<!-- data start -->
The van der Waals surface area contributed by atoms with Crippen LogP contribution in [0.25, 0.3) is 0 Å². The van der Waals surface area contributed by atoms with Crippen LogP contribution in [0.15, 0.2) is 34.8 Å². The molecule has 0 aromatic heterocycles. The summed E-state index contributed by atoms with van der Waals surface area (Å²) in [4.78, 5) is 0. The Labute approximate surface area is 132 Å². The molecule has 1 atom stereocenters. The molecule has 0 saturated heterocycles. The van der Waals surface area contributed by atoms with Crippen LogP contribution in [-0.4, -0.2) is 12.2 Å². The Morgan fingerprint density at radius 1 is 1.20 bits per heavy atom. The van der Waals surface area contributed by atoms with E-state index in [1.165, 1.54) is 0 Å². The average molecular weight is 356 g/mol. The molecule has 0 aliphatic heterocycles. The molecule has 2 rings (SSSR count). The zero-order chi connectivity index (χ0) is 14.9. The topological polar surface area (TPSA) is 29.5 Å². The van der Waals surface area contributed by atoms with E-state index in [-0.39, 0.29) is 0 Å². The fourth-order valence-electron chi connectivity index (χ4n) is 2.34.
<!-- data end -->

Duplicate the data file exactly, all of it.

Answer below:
The van der Waals surface area contributed by atoms with Crippen LogP contribution in [0.25, 0.3) is 0 Å². The van der Waals surface area contributed by atoms with Crippen LogP contribution in [0.15, 0.2) is 34.8 Å². The molecule has 0 aromatic heterocycles. The summed E-state index contributed by atoms with van der Waals surface area (Å²) in [4.78, 5) is 0. The Labute approximate surface area is 132 Å². The molecule has 1 atom stereocenters. The molecule has 0 saturated heterocycles. The van der Waals surface area contributed by atoms with Crippen LogP contribution in [-0.4, -0.2) is 12.2 Å². The Morgan fingerprint density at radius 1 is 1.20 bits per heavy atom. The van der Waals surface area contributed by atoms with E-state index in [1.165, 1.54) is 0 Å². The average molecular weight is 356 g/mol. The molecule has 0 aliphatic heterocycles. The molecule has 2 rings (SSSR count). The zero-order chi connectivity index (χ0) is 14.9. The topological polar surface area (TPSA) is 29.5 Å². The van der Waals surface area contributed by atoms with E-state index in [-0.39, 0.29) is 0 Å². The fourth-order valence-electron chi connectivity index (χ4n) is 2.34.